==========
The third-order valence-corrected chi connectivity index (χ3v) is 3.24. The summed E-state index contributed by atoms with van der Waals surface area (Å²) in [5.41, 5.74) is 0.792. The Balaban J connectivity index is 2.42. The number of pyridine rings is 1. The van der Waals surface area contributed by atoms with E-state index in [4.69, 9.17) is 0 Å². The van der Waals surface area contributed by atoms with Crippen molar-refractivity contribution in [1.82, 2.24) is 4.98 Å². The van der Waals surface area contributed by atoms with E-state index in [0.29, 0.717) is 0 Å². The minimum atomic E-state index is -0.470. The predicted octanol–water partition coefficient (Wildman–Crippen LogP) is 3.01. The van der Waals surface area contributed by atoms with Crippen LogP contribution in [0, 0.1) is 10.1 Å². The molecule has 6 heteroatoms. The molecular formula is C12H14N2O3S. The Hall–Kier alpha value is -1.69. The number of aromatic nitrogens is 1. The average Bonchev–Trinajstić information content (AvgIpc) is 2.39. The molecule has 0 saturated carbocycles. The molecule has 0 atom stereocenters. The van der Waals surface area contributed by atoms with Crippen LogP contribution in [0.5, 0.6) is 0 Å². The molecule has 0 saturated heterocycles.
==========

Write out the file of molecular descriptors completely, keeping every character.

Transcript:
The third-order valence-corrected chi connectivity index (χ3v) is 3.24. The summed E-state index contributed by atoms with van der Waals surface area (Å²) in [5.41, 5.74) is 0.792. The Balaban J connectivity index is 2.42. The number of pyridine rings is 1. The van der Waals surface area contributed by atoms with E-state index in [4.69, 9.17) is 0 Å². The van der Waals surface area contributed by atoms with Crippen molar-refractivity contribution in [1.82, 2.24) is 4.98 Å². The van der Waals surface area contributed by atoms with E-state index in [0.29, 0.717) is 0 Å². The minimum atomic E-state index is -0.470. The predicted octanol–water partition coefficient (Wildman–Crippen LogP) is 3.01. The van der Waals surface area contributed by atoms with Crippen LogP contribution in [0, 0.1) is 10.1 Å². The molecule has 6 heteroatoms. The molecular formula is C12H14N2O3S. The Hall–Kier alpha value is -1.69. The number of aromatic nitrogens is 1. The average Bonchev–Trinajstić information content (AvgIpc) is 2.39. The molecule has 0 saturated carbocycles. The molecule has 0 atom stereocenters. The van der Waals surface area contributed by atoms with Crippen LogP contribution in [0.5, 0.6) is 0 Å². The molecule has 0 saturated heterocycles.